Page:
(Note: I was invited by John Brown to speak to students in his graduate class at Georgetown University recently on “The Challenges to U.S. International Broadcasting in the 21st Century.” Here is a first excerpt from my remarks. Unless otherwise specified, the views expressed here are my own and not necessarily those of VOA.)
Things are no longer as simple as when international broadcasters just did shortwave transmissions to the world. Now we have to adapt to a world where more people want TV than radio – and where the Internet is expanding its reach daily. We have to have a presence on the net and on the various social media sites. And we have to have a mobile phone presence. This has meant staffers need to develop new skills. And it has increased our overall costs, especially to do television.
So when I told senior managers at VOA and the BBG about this event, and solicited their views on the greatest challenges, invariably some of them first mentioned budget. Although our funding has generally been increasing, it’s never enough to do all that we’d like to do.
Another challenge is increased competition – and not just from traditional competitors like the BBC, Deutsche Welle and the like. China, Russia, Iran – they are all pouring tens of millions of dollars into global broadcasting efforts. And that’s not all. With the Internet, everyone is potentially an international broadcaster. That means we've got to be creative about how attract audiences. No longer can we just roll out "the news" and expect people to watch, listen or read.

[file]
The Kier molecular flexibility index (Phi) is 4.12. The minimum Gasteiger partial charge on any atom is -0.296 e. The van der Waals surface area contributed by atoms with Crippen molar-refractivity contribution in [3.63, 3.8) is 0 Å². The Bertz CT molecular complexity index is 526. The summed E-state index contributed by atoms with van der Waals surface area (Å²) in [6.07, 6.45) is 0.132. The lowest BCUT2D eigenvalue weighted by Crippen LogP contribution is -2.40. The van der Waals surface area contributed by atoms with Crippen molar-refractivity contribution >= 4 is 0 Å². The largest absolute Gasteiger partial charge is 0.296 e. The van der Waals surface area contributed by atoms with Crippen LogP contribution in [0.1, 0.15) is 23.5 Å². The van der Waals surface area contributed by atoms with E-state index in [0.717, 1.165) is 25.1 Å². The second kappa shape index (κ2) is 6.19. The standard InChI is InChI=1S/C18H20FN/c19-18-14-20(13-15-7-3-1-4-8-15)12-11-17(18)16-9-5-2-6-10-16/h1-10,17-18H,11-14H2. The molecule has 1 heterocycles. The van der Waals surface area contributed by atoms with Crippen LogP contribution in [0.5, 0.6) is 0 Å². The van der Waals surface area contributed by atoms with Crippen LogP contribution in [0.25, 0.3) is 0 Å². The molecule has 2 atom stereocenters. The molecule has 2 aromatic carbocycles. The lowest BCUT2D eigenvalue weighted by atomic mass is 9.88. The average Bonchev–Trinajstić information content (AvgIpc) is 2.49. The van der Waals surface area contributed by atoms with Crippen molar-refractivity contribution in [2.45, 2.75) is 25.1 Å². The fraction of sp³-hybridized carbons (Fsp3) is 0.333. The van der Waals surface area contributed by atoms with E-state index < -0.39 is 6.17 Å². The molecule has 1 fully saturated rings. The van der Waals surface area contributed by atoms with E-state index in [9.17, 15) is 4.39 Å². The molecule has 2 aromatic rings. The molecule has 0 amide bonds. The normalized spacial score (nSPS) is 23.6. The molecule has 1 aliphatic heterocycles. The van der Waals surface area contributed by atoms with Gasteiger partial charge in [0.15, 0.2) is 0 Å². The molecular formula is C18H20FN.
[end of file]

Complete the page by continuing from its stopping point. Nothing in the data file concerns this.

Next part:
Yet another possible challenge is posed by those who question why U.S. International Broadcasting needs several entities versus one comprehensive one. The stock answer is that VOA emphasizes international and regional news and in-depth coverage of the United States while entities like Radio Free Europe, Radio Free Asia and TV Marti emphasize domestic news of the countries they broadcast to. That distinction has been blurred over time and can be debated.
But the biggest challenge is one we've faced since we started broadcasting in 1942: maintaining credibility and trust with our audiences.
This is not only my view, it’s the view of VOA Director Danforth Austin. In a message to me, he said:
“The way people consume media, including news media, is changing rapidly around the globe, and keeping up with those changing habits is critical for a news organization like VOA. But if the content we deliver, whether via shortwave radio or mobile device, can't be believed or trusted, we've accomplished nothing. Credibility trumps everything else when it comes our role as a government funded international broadcaster.”
(In the next excerpt, I will raise the question of whether the credibility of a U.S. government financed news organization is automatically suspect by virtue of its funding source.)